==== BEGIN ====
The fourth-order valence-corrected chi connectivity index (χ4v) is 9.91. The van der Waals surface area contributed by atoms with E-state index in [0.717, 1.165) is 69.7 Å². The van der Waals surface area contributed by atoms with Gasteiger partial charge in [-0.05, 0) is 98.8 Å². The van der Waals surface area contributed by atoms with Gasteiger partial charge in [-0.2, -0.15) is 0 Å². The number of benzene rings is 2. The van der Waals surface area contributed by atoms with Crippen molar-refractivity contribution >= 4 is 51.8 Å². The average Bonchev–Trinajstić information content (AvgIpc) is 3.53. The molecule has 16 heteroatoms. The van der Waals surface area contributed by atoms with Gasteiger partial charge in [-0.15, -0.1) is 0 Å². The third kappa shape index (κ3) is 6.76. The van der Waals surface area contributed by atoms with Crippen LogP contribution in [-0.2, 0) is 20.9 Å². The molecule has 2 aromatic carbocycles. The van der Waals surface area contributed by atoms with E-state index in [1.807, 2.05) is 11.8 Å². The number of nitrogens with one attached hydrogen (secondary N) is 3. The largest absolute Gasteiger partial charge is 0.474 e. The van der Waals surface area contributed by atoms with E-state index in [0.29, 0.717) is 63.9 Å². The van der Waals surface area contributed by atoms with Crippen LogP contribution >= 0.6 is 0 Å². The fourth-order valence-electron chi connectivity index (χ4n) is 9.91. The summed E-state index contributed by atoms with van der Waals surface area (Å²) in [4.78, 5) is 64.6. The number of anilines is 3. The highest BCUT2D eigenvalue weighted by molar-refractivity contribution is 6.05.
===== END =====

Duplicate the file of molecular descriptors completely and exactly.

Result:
The fourth-order valence-corrected chi connectivity index (χ4v) is 9.91. The van der Waals surface area contributed by atoms with E-state index in [0.717, 1.165) is 69.7 Å². The van der Waals surface area contributed by atoms with Gasteiger partial charge in [-0.05, 0) is 98.8 Å². The van der Waals surface area contributed by atoms with Gasteiger partial charge in [-0.2, -0.15) is 0 Å². The number of benzene rings is 2. The van der Waals surface area contributed by atoms with Crippen molar-refractivity contribution >= 4 is 51.8 Å². The average Bonchev–Trinajstić information content (AvgIpc) is 3.53. The molecule has 16 heteroatoms. The van der Waals surface area contributed by atoms with Gasteiger partial charge in [-0.15, -0.1) is 0 Å². The third kappa shape index (κ3) is 6.76. The van der Waals surface area contributed by atoms with Crippen LogP contribution in [-0.2, 0) is 20.9 Å². The molecule has 2 aromatic carbocycles. The van der Waals surface area contributed by atoms with E-state index in [1.807, 2.05) is 11.8 Å². The number of nitrogens with one attached hydrogen (secondary N) is 3. The largest absolute Gasteiger partial charge is 0.474 e. The van der Waals surface area contributed by atoms with E-state index in [0.29, 0.717) is 63.9 Å². The van der Waals surface area contributed by atoms with Crippen LogP contribution >= 0.6 is 0 Å². The fourth-order valence-electron chi connectivity index (χ4n) is 9.91. The summed E-state index contributed by atoms with van der Waals surface area (Å²) in [4.78, 5) is 64.6. The number of anilines is 3. The highest BCUT2D eigenvalue weighted by molar-refractivity contribution is 6.05.